Figure 4. Removal of inferior trees will result in increased production.

Opportunities for Firewood Plantations

Growing firewood is possible and practical for those with idle acreage or those considering entering highly erodible land in government programs such as the Conservation Reserve Program. Black locust is one of the most highly rated woods used for fuel and grows exceptionally well in Oklahoma. Black locust is also an extremely good species to plant for soil erosion control. It is adapted to a wide variety of soils but will do better on moist, rich, loamy soils. Well tended plantings should begin to produce some firewood in about six to seven years (Note: be aware, however, that certain programs, such as the CRP, have restrictions on harvesting during the contract period). Maximum production should not be expected until the trees reach ten to twelve years of age.

Black locust has some interesting advantages that make it a superb choice for firewood plantations. This species will sprout from the stump after the first harvest. Normally the second crop will grow faster than the first due to the established root system. Also, black locust is a leguminous tree species that “fixes” its own nitrogen. Black locust improves the soil while producing valuable firewood. Other benefits of this species are its excellent soil binding qualities which aid in reducing erosion and its durable wood which has traditionally been used for fence posts. Landowners would be wise to consider a planting of black locust as a potential firewood source for the future.

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Other tree species are also suitable for fuelwood production in Oklahoma. Species in addition to black locust which should be considered in establishing fuelwood plantations include osage orange, catalpa, thornless honeylocust, cottonwood, and green ash. A professional forester can provide specific site recommendations.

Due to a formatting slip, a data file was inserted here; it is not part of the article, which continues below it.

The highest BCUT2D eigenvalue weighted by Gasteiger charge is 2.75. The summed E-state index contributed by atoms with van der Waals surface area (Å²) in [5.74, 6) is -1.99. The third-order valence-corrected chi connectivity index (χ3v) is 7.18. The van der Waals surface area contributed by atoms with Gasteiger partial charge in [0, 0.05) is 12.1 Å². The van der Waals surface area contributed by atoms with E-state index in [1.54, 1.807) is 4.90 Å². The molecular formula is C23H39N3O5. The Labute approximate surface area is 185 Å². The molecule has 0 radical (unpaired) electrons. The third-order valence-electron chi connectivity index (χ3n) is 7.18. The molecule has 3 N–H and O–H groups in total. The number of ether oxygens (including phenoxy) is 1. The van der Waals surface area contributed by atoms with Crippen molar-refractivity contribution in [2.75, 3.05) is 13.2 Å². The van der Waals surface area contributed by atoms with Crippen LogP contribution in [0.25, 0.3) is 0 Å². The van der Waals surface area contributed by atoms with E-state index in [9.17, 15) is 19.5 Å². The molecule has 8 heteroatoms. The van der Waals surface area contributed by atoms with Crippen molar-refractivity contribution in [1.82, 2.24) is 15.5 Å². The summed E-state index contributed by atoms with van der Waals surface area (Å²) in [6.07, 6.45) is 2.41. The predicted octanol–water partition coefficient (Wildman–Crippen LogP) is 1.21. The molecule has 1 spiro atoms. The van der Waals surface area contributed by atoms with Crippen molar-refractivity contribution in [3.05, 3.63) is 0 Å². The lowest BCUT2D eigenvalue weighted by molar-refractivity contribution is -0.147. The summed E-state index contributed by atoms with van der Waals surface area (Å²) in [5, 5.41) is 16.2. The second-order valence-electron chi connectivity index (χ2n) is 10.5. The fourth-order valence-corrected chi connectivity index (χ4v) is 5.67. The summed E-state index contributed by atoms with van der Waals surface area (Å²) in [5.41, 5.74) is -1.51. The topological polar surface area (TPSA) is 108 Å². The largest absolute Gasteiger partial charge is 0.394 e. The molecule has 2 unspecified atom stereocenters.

Acreage requirements for producing firewood on a sustained basis will vary depending upon species planted, site fertility, and other factors. As a general example, if a landowner wishes to produce a constant supply of five cords per year of cottonwood firewood on an average site in eastern Oklahoma, approximately 1,400 trees would need to be established. Planted on a spacing of eight feet by eight feet, these trees would take up slightly more than two acres of land. Firewood harvest could begin in year six.

Appropriate spacing and cultural treatments will depend upon available machinery, landowner objectives, tree species, and site characteristics. For specific recommendations, please contact the local Oklahoma Department of Agriculture, Food, and Forestry - Forestry Division office or a county OCES Extension.

Heating With Wood Series

The following publications are included in the Heating with Wood Series, published under OCES Extension Factsheets. They may be obtained from the nearest OSU Cooperative Extension office.

F-9430 Safe Chain Saw Operation
F-9431 Cutting Firewood Safely
F-9432 Selecting a Wood Buming Stove for Safety and
Efficiency
F-9434 Safe Operation of Wood Buming Stoves
F-9435 Wood Stove Chimney Installation and Care
F-9437 Fireplaces and FireplaceAccessories
F-9439 Managing Your Woodlot for Firewood
F-9440 Firewood: How to Obtain, Measure, Season, and
Bum
F-9441 Heating Your Home with Wood

Oklahoma State University, in compliance with Title VI and VII of the Civil Rights Act of 1964, Executive Order 11246 as amended, Title IX of the Education Amendments of 1972, Americans with Disabilities Act of 1990, and other federal laws and regulations, does not discriminate on the basis of race, color, national origin, sex, age, religion, disability, or status as a veteran in any of its policies, practices or procedures. This includes but is not limited to admissions, employment, financial aid, and educational services.

Issued in furtherance of Cooperative Extension work, acts of May 8 and June 30, 1914, in cooperation with the U.S. Department of Agriculture, Samuel E. Curl, Director of Cooperative Extension Service, Oklahoma State University, Stillwater, Oklahoma. This publication is printed and issued by Oklahoma State University as authorized by the Dean of the Division of Agricultural Sciences and Natural Resources and has been prepared and distributed at a cost of $.20 per copy. 0803.